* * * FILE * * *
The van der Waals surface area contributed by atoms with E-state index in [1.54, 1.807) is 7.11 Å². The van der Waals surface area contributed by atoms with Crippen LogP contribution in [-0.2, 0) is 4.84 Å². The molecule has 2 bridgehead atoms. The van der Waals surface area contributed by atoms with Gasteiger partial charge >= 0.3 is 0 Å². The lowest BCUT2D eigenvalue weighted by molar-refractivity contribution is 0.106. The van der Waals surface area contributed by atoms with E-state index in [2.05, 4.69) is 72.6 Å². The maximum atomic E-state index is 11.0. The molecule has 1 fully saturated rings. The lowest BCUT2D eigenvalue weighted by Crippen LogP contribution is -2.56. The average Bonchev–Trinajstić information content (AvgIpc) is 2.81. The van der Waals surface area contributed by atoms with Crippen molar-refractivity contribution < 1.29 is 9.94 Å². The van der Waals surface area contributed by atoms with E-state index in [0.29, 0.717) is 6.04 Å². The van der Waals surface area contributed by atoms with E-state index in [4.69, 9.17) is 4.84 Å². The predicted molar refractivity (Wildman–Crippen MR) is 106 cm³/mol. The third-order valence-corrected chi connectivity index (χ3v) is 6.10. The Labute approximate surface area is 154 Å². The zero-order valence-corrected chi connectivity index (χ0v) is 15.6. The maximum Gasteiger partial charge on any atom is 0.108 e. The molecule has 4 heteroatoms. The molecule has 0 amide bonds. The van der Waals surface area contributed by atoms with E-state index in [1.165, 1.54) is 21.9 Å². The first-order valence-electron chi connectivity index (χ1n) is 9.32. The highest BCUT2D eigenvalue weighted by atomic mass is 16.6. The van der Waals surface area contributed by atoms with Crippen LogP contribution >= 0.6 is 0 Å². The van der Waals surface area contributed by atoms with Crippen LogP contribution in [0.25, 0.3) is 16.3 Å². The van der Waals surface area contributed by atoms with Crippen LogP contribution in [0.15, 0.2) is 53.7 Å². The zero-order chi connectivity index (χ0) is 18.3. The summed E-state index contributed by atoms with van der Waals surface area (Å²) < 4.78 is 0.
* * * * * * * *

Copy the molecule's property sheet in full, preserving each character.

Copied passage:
The van der Waals surface area contributed by atoms with E-state index in [1.54, 1.807) is 7.11 Å². The van der Waals surface area contributed by atoms with Crippen LogP contribution in [-0.2, 0) is 4.84 Å². The molecule has 2 bridgehead atoms. The van der Waals surface area contributed by atoms with Gasteiger partial charge >= 0.3 is 0 Å². The lowest BCUT2D eigenvalue weighted by molar-refractivity contribution is 0.106. The van der Waals surface area contributed by atoms with E-state index in [2.05, 4.69) is 72.6 Å². The maximum atomic E-state index is 11.0. The molecule has 1 fully saturated rings. The lowest BCUT2D eigenvalue weighted by Crippen LogP contribution is -2.56. The average Bonchev–Trinajstić information content (AvgIpc) is 2.81. The van der Waals surface area contributed by atoms with Crippen molar-refractivity contribution < 1.29 is 9.94 Å². The van der Waals surface area contributed by atoms with E-state index in [0.29, 0.717) is 6.04 Å². The van der Waals surface area contributed by atoms with E-state index in [4.69, 9.17) is 4.84 Å². The predicted molar refractivity (Wildman–Crippen MR) is 106 cm³/mol. The third-order valence-corrected chi connectivity index (χ3v) is 6.10. The Labute approximate surface area is 154 Å². The zero-order valence-corrected chi connectivity index (χ0v) is 15.6. The maximum Gasteiger partial charge on any atom is 0.108 e. The molecule has 4 heteroatoms. The molecule has 0 amide bonds. The van der Waals surface area contributed by atoms with E-state index in [1.165, 1.54) is 21.9 Å². The first-order valence-electron chi connectivity index (χ1n) is 9.32. The highest BCUT2D eigenvalue weighted by atomic mass is 16.6. The van der Waals surface area contributed by atoms with Crippen LogP contribution >= 0.6 is 0 Å². The van der Waals surface area contributed by atoms with Crippen LogP contribution in [0.25, 0.3) is 16.3 Å². The van der Waals surface area contributed by atoms with Crippen LogP contribution in [0.15, 0.2) is 53.7 Å². The zero-order chi connectivity index (χ0) is 18.3. The summed E-state index contributed by atoms with van der Waals surface area (Å²) < 4.78 is 0.